For any partner where the provider defers notification based on DV risk:
Step #6: Collaborate with the local department for Partner Services.
Step #7: Revisit Partner Services and DV risk throughout the continuum of care.
Wadsworth Laboratory: 518-485-5378 or www.wadsworth.org/regulatory/clep
To register as a limited test site to offer rapid HIV testing.
New York State Department of Health website: www.health.ny.gov/diseases/aids
Lists information for HIV/AIDS programs, services, laws, regulations, training, materials, etc.
To order Medical Provider HIV/AIDS and Partner/Contact Forms (DOH #4189/4189A) call: 518-474-4284.
NYSDOH HIV Clinical Resource: www.hivguidelines.org
Downloads and on-line orders for HIV clinical guidelines and other materials for providers.
NYSDOH Partner Services: 1-800-541-2437
Referrals for free, confidential help in notifying exposed partners/spouse, outside of NYC area.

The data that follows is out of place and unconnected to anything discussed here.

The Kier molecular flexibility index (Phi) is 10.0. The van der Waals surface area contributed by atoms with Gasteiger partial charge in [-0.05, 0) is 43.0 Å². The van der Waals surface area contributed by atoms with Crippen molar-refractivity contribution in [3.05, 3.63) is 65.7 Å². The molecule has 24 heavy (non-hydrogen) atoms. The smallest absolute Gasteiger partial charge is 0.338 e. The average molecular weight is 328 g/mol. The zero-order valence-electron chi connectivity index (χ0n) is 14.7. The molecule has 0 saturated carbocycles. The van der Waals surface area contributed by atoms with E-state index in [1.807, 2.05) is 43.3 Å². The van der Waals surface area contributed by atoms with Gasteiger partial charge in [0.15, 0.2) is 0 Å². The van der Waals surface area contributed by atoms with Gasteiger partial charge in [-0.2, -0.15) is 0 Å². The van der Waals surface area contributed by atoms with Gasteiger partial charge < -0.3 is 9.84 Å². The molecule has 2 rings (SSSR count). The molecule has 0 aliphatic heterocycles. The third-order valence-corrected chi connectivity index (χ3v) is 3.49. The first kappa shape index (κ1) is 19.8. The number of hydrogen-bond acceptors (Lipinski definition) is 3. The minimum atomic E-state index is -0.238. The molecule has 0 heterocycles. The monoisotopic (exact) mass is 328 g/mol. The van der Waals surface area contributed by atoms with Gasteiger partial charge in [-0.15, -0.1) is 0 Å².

New York City Department of Health and Mental Hygiene, Contact Notification Assistance Program (CNAP): 212-693-1419
NYS HIV/AIDS Hotline: 1-800-541-2437 (English); Spanish: 1-800-233-7432.
General information and referral to HIV counseling and testing, including anonymous HIV counseling and testing sites, prevention programs and health care and support services for people living with HV/AIDS.
NYS HIV TDD Information Line: 1-800-369-2437.
Voice callers can use the New York Relay System: 711 or 1-800-421-1220 and ask the operator to dial 1-800-541 2437.
ADAP Plus: 1-800-542-2437.
Free medications and care for uninsured HIV-infected persons.
NYSDOH HIV Confidentiality Hotline: 1-800-962-5065
General information, “Breach of Confidentiality” forms, and referrals for further assistance.
NYS Division of Human Rights: 718-741-8400
NYC Commission on Human Rights: 212-306-7500
NYS Domestic Violence Hotline: English: 1-800-942-6906; (Spanish): 1-800-942-6908.
NYC Domestic Violence Hotline (Safe Horizons): 1-800-621-4673; Hearing Impaired: 1-800-604-5350.
NY/NJ AIDS Education & Training Center: 212-304-5530 or www.nynjaetc.org